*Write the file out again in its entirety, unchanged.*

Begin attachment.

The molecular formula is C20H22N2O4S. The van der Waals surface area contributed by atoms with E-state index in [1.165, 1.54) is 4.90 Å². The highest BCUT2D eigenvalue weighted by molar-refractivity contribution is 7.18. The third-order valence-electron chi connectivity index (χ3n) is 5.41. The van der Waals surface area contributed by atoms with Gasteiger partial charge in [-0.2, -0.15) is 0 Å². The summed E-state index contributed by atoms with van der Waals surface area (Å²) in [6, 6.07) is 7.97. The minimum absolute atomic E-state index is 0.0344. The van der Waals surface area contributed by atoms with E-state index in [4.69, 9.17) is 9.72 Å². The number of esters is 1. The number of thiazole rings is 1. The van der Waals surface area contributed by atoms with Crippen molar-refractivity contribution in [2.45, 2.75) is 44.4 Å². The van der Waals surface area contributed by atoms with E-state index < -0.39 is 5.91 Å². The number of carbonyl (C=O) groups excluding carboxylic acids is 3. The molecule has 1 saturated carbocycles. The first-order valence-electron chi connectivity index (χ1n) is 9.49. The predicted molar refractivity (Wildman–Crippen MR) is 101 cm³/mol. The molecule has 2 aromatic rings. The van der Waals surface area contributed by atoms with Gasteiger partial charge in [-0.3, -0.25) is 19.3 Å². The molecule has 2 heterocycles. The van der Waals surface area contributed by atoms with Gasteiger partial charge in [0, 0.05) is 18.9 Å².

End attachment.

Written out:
The molecular formula is C20H22N2O4S. The van der Waals surface area contributed by atoms with E-state index in [1.165, 1.54) is 4.90 Å². The highest BCUT2D eigenvalue weighted by molar-refractivity contribution is 7.18. The third-order valence-electron chi connectivity index (χ3n) is 5.41. The van der Waals surface area contributed by atoms with Gasteiger partial charge in [-0.2, -0.15) is 0 Å². The summed E-state index contributed by atoms with van der Waals surface area (Å²) in [6, 6.07) is 7.97. The minimum absolute atomic E-state index is 0.0344. The van der Waals surface area contributed by atoms with E-state index in [4.69, 9.17) is 9.72 Å². The number of esters is 1. The number of thiazole rings is 1. The van der Waals surface area contributed by atoms with Crippen molar-refractivity contribution in [2.45, 2.75) is 44.4 Å². The van der Waals surface area contributed by atoms with E-state index < -0.39 is 5.91 Å². The number of carbonyl (C=O) groups excluding carboxylic acids is 3. The molecule has 1 saturated carbocycles. The first-order valence-electron chi connectivity index (χ1n) is 9.49. The predicted molar refractivity (Wildman–Crippen MR) is 101 cm³/mol. The molecule has 2 aromatic rings. The van der Waals surface area contributed by atoms with Gasteiger partial charge in [-0.3, -0.25) is 19.3 Å². The molecule has 2 heterocycles. The van der Waals surface area contributed by atoms with Gasteiger partial charge in [0, 0.05) is 18.9 Å².